and he moved his own lodgings from  the  Wakefield  Tower  and  St  Thomass
Tower to the area round the present Lanthorn Tower. The old  royal  lodgings
were now used for his courtiers and for the storage of  official  papers  by
the Kings Wardrobe (a department  of  government  which  dealt  with  royal
supplies). The use of the  Tower  for  functions  other  than  military  and
residential had been started by Edward I who put up a large new building  to
house the Royal Mint and began to use the castle  as  a  place  for  storing
records. As early as the reign of Henry III the castle had already  been  in
regular use as a prison: Hubert de Burgh, Chief  Justiciar  of  England  was
incarcerated in 1232 and the Welsh  Prince  Gruffydd  was  imprisoned  there
between 1241 and 1244, when he fell to his death in a  bid  to  escape.  The
Tower  also  served  as  a  treasury  (the  Crown  Jewels  were  moved  from
Westminster Abbey to the Tower in 1303) and as a showplace  for  the  Kings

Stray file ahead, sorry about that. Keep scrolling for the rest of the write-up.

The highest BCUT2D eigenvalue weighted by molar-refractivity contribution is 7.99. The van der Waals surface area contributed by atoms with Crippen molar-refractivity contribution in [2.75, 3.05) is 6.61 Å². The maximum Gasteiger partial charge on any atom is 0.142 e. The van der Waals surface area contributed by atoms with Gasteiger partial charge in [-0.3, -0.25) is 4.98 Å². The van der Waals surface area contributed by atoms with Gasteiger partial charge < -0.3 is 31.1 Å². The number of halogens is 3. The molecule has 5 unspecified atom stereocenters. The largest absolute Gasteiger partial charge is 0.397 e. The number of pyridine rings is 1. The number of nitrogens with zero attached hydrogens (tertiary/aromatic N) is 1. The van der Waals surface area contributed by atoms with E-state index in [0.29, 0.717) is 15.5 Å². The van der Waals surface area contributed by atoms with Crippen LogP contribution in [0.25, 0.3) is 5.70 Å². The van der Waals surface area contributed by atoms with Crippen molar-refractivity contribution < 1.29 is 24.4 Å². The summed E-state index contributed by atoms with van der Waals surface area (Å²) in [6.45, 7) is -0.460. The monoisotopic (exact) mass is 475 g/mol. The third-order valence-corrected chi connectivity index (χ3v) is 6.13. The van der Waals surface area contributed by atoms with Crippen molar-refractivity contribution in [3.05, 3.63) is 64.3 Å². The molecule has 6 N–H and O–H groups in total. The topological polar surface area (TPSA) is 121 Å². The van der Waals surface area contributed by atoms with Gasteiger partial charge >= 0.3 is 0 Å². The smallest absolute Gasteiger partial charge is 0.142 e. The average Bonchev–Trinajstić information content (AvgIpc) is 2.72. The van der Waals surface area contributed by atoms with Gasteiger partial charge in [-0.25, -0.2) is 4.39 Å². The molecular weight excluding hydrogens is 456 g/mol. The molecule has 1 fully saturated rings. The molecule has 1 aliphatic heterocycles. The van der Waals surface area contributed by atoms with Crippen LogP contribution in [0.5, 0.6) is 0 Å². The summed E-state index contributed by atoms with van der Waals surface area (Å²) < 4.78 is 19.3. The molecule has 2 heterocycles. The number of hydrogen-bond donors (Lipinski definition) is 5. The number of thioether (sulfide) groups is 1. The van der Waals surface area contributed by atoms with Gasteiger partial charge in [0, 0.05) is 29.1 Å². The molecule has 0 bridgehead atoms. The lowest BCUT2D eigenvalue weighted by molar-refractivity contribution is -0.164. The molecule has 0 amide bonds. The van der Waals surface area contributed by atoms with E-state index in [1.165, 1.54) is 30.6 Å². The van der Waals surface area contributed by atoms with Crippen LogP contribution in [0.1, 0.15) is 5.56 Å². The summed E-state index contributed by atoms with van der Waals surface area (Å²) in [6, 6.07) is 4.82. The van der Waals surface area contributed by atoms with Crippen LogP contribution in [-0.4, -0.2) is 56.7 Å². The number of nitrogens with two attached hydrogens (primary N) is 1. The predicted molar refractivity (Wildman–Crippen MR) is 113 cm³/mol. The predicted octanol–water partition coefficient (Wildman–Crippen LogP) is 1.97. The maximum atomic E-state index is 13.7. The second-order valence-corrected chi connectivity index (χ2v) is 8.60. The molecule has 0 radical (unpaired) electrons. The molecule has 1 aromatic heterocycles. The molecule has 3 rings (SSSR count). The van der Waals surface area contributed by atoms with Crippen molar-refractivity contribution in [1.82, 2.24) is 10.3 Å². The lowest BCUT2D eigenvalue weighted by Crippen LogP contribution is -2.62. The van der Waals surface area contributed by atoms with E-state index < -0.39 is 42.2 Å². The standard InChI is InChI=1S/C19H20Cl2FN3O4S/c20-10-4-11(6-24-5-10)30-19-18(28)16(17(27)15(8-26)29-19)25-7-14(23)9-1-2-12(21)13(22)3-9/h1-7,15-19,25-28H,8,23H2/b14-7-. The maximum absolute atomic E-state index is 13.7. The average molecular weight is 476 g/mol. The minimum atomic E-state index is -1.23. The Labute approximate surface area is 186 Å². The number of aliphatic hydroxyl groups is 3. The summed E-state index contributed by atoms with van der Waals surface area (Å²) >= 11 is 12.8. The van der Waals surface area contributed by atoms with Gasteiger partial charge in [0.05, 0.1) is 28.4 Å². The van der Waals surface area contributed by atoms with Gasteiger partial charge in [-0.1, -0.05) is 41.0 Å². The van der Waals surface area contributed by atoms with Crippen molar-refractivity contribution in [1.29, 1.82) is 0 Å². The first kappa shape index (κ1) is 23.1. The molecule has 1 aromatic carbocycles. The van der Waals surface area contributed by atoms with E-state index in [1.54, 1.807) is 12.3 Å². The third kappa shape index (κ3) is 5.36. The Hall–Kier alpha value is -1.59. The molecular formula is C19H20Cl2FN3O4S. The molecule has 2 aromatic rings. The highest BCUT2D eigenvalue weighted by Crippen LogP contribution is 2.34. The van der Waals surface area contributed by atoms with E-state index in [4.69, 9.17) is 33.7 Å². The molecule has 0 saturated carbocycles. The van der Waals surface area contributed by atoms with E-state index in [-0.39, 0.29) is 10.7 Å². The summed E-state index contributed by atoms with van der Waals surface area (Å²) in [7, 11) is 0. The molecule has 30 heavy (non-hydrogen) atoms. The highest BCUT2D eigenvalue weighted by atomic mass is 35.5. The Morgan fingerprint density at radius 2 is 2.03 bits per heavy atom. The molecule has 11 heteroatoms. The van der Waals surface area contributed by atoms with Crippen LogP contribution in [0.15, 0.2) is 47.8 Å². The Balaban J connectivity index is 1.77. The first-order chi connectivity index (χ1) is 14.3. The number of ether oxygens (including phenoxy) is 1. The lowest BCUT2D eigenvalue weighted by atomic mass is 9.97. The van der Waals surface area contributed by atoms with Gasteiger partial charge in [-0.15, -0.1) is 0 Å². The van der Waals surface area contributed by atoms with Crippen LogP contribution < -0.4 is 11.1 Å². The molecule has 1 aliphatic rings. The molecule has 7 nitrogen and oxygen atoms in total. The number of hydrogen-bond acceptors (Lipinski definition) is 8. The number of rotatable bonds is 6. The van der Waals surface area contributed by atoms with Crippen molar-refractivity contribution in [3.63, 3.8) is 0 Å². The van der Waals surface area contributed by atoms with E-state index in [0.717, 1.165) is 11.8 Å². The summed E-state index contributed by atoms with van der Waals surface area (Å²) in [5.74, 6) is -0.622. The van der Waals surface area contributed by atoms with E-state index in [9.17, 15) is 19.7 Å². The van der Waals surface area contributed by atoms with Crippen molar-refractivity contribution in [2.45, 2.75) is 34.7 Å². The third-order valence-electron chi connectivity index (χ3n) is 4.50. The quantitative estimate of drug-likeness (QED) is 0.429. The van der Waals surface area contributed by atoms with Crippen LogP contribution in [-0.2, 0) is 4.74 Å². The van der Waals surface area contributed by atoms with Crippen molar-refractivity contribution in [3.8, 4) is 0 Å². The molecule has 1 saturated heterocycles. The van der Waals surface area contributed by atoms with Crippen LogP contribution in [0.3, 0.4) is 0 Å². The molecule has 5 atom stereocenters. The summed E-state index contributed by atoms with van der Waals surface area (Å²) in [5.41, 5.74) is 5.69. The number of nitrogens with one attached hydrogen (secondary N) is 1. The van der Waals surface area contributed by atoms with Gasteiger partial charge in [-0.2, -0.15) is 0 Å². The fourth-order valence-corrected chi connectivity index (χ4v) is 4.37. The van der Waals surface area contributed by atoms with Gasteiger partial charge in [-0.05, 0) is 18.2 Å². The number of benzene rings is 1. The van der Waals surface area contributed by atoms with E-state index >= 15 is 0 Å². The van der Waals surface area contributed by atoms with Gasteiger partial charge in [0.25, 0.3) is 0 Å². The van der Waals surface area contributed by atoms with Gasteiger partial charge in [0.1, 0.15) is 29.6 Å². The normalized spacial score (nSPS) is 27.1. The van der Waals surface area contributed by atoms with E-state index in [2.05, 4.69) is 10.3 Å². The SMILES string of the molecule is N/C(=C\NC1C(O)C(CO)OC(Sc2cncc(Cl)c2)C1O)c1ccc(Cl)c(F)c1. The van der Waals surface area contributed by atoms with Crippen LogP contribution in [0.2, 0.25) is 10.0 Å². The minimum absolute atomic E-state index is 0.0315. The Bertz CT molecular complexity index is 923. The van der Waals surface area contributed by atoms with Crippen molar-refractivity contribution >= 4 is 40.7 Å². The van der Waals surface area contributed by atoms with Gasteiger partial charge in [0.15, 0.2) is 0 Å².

After the unstable reign of Edward II came that  of  Edward  III  (1327-77).
Edward IIIs works at the Tower were fairly minor, but he did put up  a  new
gatehouse between the Lanthorn Tower and the Salt Tower, together  with  the
Cradle Tower and its  postern  (a  small  subsidiary  entrance),  a  further
postern behind the Byward Tower and another at the  Develin  Tower.  He  was
also responsible for rebuilding the upper parts  of  the  Bloody  Tower  and
creating  the  vault  over  the  gate  passage,  but  his  most  substantial
achievement was to extend the Tower Wharf eastwards as far  as  St  Thomass
Tower. This was completed in its present form by his  successor  Richard  II

       The Tower in Tudor Times:

A royal prison

       The first Tudor monarch, Henry VII (1485-1509)  was  responsible  for
building the last permanent royal residential buildings  at  the  Tower.  He
extended his own lodgings around the Lanthorn Tower  adding  a  new  private
chamber, a library, a long gallery,  and  also  laid  out  a  garden.  These
buildings were to form the nucleus of a much larger scheme begun by his  son
Henry VIII (1509-47) who put up a large range of timber-framed  lodgings  at
the time of the coronation of his second wife, Anne Boleyn. The building  of
these lodgings, used only once, marked the  end  of  the  history  of  royal
residence at the Tower.